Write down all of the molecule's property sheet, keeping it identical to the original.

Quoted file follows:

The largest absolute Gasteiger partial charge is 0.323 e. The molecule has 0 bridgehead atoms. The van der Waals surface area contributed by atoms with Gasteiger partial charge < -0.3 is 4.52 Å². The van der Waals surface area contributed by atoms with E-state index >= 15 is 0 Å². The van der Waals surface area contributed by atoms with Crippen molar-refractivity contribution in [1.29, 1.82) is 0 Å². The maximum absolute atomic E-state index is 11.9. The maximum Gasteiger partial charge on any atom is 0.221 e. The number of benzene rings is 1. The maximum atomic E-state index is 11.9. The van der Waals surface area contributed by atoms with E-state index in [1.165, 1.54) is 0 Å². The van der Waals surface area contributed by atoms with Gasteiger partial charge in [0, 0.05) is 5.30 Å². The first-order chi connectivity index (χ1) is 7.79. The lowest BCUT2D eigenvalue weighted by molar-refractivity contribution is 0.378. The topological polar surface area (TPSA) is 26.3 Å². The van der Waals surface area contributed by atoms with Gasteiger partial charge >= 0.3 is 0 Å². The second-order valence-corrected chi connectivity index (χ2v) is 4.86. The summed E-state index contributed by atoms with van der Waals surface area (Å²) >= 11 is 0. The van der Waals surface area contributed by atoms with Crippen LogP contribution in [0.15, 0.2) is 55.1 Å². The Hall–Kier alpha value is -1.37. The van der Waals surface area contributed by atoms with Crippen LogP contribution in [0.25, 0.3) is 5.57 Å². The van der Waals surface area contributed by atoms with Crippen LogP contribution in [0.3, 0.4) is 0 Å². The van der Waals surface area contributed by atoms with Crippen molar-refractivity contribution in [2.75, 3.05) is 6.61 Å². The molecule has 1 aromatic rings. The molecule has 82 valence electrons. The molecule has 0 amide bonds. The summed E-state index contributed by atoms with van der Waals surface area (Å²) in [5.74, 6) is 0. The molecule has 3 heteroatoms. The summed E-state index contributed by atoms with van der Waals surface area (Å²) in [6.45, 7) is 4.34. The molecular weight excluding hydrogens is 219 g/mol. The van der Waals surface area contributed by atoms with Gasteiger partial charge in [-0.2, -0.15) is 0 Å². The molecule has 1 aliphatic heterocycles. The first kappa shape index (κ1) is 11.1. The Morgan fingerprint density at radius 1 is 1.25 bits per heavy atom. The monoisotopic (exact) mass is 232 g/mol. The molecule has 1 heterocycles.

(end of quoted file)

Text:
The largest absolute Gasteiger partial charge is 0.323 e. The molecule has 0 bridgehead atoms. The van der Waals surface area contributed by atoms with Gasteiger partial charge < -0.3 is 4.52 Å². The van der Waals surface area contributed by atoms with E-state index >= 15 is 0 Å². The van der Waals surface area contributed by atoms with Crippen molar-refractivity contribution in [1.29, 1.82) is 0 Å². The maximum absolute atomic E-state index is 11.9. The maximum Gasteiger partial charge on any atom is 0.221 e. The number of benzene rings is 1. The maximum atomic E-state index is 11.9. The van der Waals surface area contributed by atoms with E-state index in [1.165, 1.54) is 0 Å². The van der Waals surface area contributed by atoms with Gasteiger partial charge in [0, 0.05) is 5.30 Å². The first-order chi connectivity index (χ1) is 7.79. The lowest BCUT2D eigenvalue weighted by molar-refractivity contribution is 0.378. The topological polar surface area (TPSA) is 26.3 Å². The van der Waals surface area contributed by atoms with Gasteiger partial charge >= 0.3 is 0 Å². The second-order valence-corrected chi connectivity index (χ2v) is 4.86. The summed E-state index contributed by atoms with van der Waals surface area (Å²) >= 11 is 0. The van der Waals surface area contributed by atoms with Crippen LogP contribution in [0.15, 0.2) is 55.1 Å². The Hall–Kier alpha value is -1.37. The van der Waals surface area contributed by atoms with Crippen LogP contribution in [0.25, 0.3) is 5.57 Å². The van der Waals surface area contributed by atoms with Crippen LogP contribution in [0.3, 0.4) is 0 Å². The van der Waals surface area contributed by atoms with Crippen molar-refractivity contribution in [2.75, 3.05) is 6.61 Å². The molecule has 1 aromatic rings. The molecule has 82 valence electrons. The molecule has 0 amide bonds. The summed E-state index contributed by atoms with van der Waals surface area (Å²) in [5.74, 6) is 0. The molecule has 3 heteroatoms. The summed E-state index contributed by atoms with van der Waals surface area (Å²) in [6.45, 7) is 4.34. The molecular weight excluding hydrogens is 219 g/mol. The van der Waals surface area contributed by atoms with Gasteiger partial charge in [-0.2, -0.15) is 0 Å². The molecule has 1 aliphatic heterocycles. The first kappa shape index (κ1) is 11.1. The Morgan fingerprint density at radius 1 is 1.25 bits per heavy atom. The monoisotopic (exact) mass is 232 g/mol. The molecule has 1 heterocycles.